The US government will pay American farmers hurt by the trade war with China between US$15 and US$150 per acre in an aid package totaling US$16 billion, Reuters reports
The assistance, starting in August, follows Republican President Donald Trump’s US$12 billion package last year that was aimed at making up for lower farm good prices and lost sales.
US farmers, a key Trump constituency, have been among the hardest hit in the year-long trade war between the world’s two largest economies. Shipments of soybeans, the most valuable US farm export, to top buyer China sank to a 16-year low in 2018.
Democrats criticized the move, saying farmers needed fair trade instead of a bailout. Agriculture Secretary Sonny Perdue argued that US farmers were disproportionately hurt by the trade dispute and that the new round of aid was justified.
“President Trump has a great affection for America’s farmers and ranchers and it’s pretty evident in this program,” Perdue said. “He knows that they are fighting the fight and they are on the front line.”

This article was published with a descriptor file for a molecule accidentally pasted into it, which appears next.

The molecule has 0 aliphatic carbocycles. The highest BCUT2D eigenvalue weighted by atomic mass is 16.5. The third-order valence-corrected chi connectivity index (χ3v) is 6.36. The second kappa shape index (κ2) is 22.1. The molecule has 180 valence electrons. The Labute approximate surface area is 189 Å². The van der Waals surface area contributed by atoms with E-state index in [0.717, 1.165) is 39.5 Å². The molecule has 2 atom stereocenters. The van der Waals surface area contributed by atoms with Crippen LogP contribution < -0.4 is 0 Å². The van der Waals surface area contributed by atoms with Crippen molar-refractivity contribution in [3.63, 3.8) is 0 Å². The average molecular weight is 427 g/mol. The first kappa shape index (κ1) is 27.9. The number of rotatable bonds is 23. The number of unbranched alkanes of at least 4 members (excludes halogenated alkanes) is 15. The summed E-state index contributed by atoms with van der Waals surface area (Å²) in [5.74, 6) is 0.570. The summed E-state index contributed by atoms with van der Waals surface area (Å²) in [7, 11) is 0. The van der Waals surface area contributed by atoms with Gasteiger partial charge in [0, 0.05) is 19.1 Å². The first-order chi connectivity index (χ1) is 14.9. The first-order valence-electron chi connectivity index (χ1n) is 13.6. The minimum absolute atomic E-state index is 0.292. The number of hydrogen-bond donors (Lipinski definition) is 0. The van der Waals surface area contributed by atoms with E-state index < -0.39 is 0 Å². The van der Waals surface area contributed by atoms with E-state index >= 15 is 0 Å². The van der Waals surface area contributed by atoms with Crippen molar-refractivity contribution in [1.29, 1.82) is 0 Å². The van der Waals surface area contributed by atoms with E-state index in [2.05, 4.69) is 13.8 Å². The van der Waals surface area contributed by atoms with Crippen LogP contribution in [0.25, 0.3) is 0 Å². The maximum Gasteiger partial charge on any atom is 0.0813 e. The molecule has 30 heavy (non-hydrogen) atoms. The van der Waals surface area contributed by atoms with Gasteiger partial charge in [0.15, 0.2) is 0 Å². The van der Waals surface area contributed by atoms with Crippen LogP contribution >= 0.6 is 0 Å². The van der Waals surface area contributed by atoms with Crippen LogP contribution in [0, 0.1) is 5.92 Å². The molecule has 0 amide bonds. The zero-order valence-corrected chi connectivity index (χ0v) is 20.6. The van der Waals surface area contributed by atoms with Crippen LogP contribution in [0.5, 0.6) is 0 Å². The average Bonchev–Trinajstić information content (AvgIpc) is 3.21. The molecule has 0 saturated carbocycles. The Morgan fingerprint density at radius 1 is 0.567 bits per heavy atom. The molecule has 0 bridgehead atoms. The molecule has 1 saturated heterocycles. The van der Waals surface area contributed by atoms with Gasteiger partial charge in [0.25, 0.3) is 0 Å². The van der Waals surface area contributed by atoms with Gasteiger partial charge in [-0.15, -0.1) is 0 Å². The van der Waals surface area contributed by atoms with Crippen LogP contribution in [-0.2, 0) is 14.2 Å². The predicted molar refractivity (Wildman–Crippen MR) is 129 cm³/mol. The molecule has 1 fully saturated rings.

In the new aid package, the US Department of Agriculture said it would pay farmers according to geographic location rather than by crop – a change from last year.
“There were a number of factors from last year’s programs that we wanted to correct,” USDA chief economist Rob Johansson said in a call with reporters.
Farmers in the cotton-growing Mississippi Delta states stand to be the greatest beneficiaries of the program, according to a Reuters analysis of the payment rates posted online.
The average county payment rate is about US$95 per acre in Alabama, US$87 in Mississippi and US$70 in Louisiana. Payment rates were lower in the Midwest, with a US$69-per-acre county average in Illinois, the country’s top soybean producer, and a US$66 average in Iowa, the top corn- and hog-producing state.
The program covers 29 commodity crops, including soybeans, corn, wheat, sorghum and upland cotton. It also covers dairy and hog farmers, as well as farms that grow 10 specialty crops – including almonds, pistachios, walnuts, cranberries and fresh sweet cherries.
Johansson said the minimum and maximum payment rates were based on an analysis of 10 years of trade data and the amount countries with retaliatory tariffs, including China and India, could have imported.
“These payments are enough to make a difference, kind of get us to the harvest,” said Tim Bardole, an Iowa corn and soybean farmer.
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